While Tech fans (and perhaps the many Arkansas fans in attendance also) likely left McCamish Pavilion grumbling about the officiating crew of Ted Valentine, Michael Stephens and Bill Covington, the Jackets can accept full responsibility.

Georgia Tech head coach Josh Pastner talks about the team's performance in overtime loss to Arkansas at McCamish Pavilion in Atlanta. (Video courtesy of Georgia Tech Athletics)

“That’s not why we lost the game,” said Pastner, who was the recipient of his first technical in 105 games as Tech head coach. “It wasn’t anything to do with the officials or anything like that.”

Playing without linchpin point guard Jose Alvarado, who was out with an ankle injury, Tech was often adrift, turning the ball over a season-high 23 times. The Jackets lost the ball three times in the first seven possessions of overtime and failed to score in the other four.

Guard Bubba Parham’s pass on a 3-on-1 break was intercepted, one of his six turnovers in the game. Forward Kahlid Moore’s post feed was likewise lost, one of his four turnovers. Finally, out of a timeout with 1:04 left in overtime and the score tied at 59 — the score at the end of regulation  — Parham tried a lob for forward Moses Wright that was off target.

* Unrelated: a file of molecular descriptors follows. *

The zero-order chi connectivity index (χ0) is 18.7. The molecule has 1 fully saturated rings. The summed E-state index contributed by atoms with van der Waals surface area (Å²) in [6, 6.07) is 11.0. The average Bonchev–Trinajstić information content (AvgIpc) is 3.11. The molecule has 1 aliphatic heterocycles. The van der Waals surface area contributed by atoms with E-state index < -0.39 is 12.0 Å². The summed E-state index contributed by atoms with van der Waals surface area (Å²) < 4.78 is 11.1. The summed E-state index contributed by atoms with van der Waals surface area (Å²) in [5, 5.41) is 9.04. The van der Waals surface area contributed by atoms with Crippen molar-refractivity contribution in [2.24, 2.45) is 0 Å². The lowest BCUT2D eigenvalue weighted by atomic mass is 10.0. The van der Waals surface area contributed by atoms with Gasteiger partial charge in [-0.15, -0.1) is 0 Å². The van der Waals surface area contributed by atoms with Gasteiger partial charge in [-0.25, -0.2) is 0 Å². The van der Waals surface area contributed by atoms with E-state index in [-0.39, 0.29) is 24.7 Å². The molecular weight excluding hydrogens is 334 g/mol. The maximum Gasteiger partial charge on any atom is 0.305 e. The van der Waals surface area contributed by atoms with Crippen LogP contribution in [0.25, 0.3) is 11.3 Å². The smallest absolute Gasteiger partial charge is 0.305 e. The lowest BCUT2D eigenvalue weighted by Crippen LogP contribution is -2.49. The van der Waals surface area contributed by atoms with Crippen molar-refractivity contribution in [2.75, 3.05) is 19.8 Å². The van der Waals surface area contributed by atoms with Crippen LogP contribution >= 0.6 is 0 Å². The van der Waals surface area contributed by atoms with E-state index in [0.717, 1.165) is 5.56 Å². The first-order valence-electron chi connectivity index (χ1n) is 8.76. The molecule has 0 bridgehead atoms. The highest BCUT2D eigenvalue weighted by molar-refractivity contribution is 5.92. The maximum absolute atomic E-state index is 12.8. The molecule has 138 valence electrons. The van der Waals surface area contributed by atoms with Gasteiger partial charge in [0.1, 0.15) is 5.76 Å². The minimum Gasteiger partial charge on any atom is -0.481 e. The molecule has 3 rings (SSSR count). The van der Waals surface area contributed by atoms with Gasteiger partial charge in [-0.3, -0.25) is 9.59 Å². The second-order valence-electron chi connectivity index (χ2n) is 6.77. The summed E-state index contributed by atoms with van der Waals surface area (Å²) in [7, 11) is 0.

Tech also missed on a 3-pointer by Price, a tip-in try by Banks, a pull-up jumper by guard Michael Devoe and a close-range shot off the glass by Cole. In nine overtime possessions, Banks provided Tech’s only scoring, off a deft post move that set the stage for the game-winner.

The Jackets, as usual, defended well enough to win. Arkansas shot 38.6 percent from the field (22-for-57) and, not able to match Tech’s height, took only two offensive rebounds.

However, Tech is clearly not itself without Alvarado, who suffered the injury prior to Tech’s November 11 win over Elon. After sitting out the Elon game — when the Jackets had 17 turnovers — he played 18 ineffective minutes in the road loss at Georgia last Wednesday. The Jackets had 15 turnovers in that game.

Alvarado played 37 or more minutes 17 times last season even as he shot the ball poorly because of his ability to run the offense and lead. Monday night, against a strong defensive team in Arkansas, the Jackets were often disjointed and guilty of poor decisions with the ball.